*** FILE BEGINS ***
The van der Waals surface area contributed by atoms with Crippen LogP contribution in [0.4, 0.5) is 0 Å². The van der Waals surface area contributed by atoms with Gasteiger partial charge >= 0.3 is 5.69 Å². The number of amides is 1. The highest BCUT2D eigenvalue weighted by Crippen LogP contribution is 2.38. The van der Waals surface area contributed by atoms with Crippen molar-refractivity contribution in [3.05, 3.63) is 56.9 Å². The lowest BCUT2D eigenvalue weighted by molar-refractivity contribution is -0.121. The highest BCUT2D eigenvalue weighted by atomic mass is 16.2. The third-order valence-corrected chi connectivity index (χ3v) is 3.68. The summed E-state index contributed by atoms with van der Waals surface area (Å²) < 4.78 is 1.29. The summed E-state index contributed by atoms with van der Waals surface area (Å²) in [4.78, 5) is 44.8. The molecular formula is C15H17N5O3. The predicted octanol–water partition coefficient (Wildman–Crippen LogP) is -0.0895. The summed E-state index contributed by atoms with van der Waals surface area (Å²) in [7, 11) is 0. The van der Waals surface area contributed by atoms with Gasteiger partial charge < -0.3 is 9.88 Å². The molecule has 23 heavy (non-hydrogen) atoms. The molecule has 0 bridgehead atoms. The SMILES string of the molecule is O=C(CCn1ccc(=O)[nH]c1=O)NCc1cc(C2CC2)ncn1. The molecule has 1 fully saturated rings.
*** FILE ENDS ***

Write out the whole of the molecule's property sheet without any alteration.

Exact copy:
The van der Waals surface area contributed by atoms with Crippen LogP contribution in [0.4, 0.5) is 0 Å². The van der Waals surface area contributed by atoms with Gasteiger partial charge >= 0.3 is 5.69 Å². The number of amides is 1. The highest BCUT2D eigenvalue weighted by Crippen LogP contribution is 2.38. The van der Waals surface area contributed by atoms with Crippen molar-refractivity contribution in [3.05, 3.63) is 56.9 Å². The lowest BCUT2D eigenvalue weighted by molar-refractivity contribution is -0.121. The highest BCUT2D eigenvalue weighted by atomic mass is 16.2. The third-order valence-corrected chi connectivity index (χ3v) is 3.68. The summed E-state index contributed by atoms with van der Waals surface area (Å²) < 4.78 is 1.29. The summed E-state index contributed by atoms with van der Waals surface area (Å²) in [4.78, 5) is 44.8. The molecular formula is C15H17N5O3. The predicted octanol–water partition coefficient (Wildman–Crippen LogP) is -0.0895. The summed E-state index contributed by atoms with van der Waals surface area (Å²) in [7, 11) is 0. The van der Waals surface area contributed by atoms with Gasteiger partial charge < -0.3 is 9.88 Å². The molecule has 23 heavy (non-hydrogen) atoms. The molecule has 0 bridgehead atoms. The SMILES string of the molecule is O=C(CCn1ccc(=O)[nH]c1=O)NCc1cc(C2CC2)ncn1. The molecule has 1 fully saturated rings.